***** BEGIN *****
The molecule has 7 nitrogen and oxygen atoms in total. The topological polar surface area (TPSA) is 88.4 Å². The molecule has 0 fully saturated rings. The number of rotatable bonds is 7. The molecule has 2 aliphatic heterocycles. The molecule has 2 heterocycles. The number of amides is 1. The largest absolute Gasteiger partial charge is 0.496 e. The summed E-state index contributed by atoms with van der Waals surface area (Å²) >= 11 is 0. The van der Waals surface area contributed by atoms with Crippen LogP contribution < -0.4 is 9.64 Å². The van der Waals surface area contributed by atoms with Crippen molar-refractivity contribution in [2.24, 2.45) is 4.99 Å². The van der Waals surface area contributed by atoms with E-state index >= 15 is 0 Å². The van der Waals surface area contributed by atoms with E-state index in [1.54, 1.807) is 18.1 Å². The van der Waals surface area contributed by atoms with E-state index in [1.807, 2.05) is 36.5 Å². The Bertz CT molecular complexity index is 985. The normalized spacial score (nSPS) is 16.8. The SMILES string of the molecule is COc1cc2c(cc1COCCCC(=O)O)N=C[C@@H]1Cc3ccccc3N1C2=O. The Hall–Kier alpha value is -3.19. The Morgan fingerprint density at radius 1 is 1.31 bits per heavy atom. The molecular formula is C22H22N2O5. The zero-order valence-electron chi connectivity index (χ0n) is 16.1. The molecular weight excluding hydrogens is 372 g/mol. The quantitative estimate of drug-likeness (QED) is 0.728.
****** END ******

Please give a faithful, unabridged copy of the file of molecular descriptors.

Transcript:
The molecule has 7 nitrogen and oxygen atoms in total. The topological polar surface area (TPSA) is 88.4 Å². The molecule has 0 fully saturated rings. The number of rotatable bonds is 7. The molecule has 2 aliphatic heterocycles. The molecule has 2 heterocycles. The number of amides is 1. The largest absolute Gasteiger partial charge is 0.496 e. The summed E-state index contributed by atoms with van der Waals surface area (Å²) >= 11 is 0. The van der Waals surface area contributed by atoms with Crippen LogP contribution < -0.4 is 9.64 Å². The van der Waals surface area contributed by atoms with Crippen molar-refractivity contribution in [2.24, 2.45) is 4.99 Å². The van der Waals surface area contributed by atoms with E-state index >= 15 is 0 Å². The van der Waals surface area contributed by atoms with E-state index in [1.54, 1.807) is 18.1 Å². The van der Waals surface area contributed by atoms with E-state index in [1.807, 2.05) is 36.5 Å². The Bertz CT molecular complexity index is 985. The normalized spacial score (nSPS) is 16.8. The SMILES string of the molecule is COc1cc2c(cc1COCCCC(=O)O)N=C[C@@H]1Cc3ccccc3N1C2=O. The Hall–Kier alpha value is -3.19. The Morgan fingerprint density at radius 1 is 1.31 bits per heavy atom. The molecular formula is C22H22N2O5. The zero-order valence-electron chi connectivity index (χ0n) is 16.1. The molecular weight excluding hydrogens is 372 g/mol. The quantitative estimate of drug-likeness (QED) is 0.728.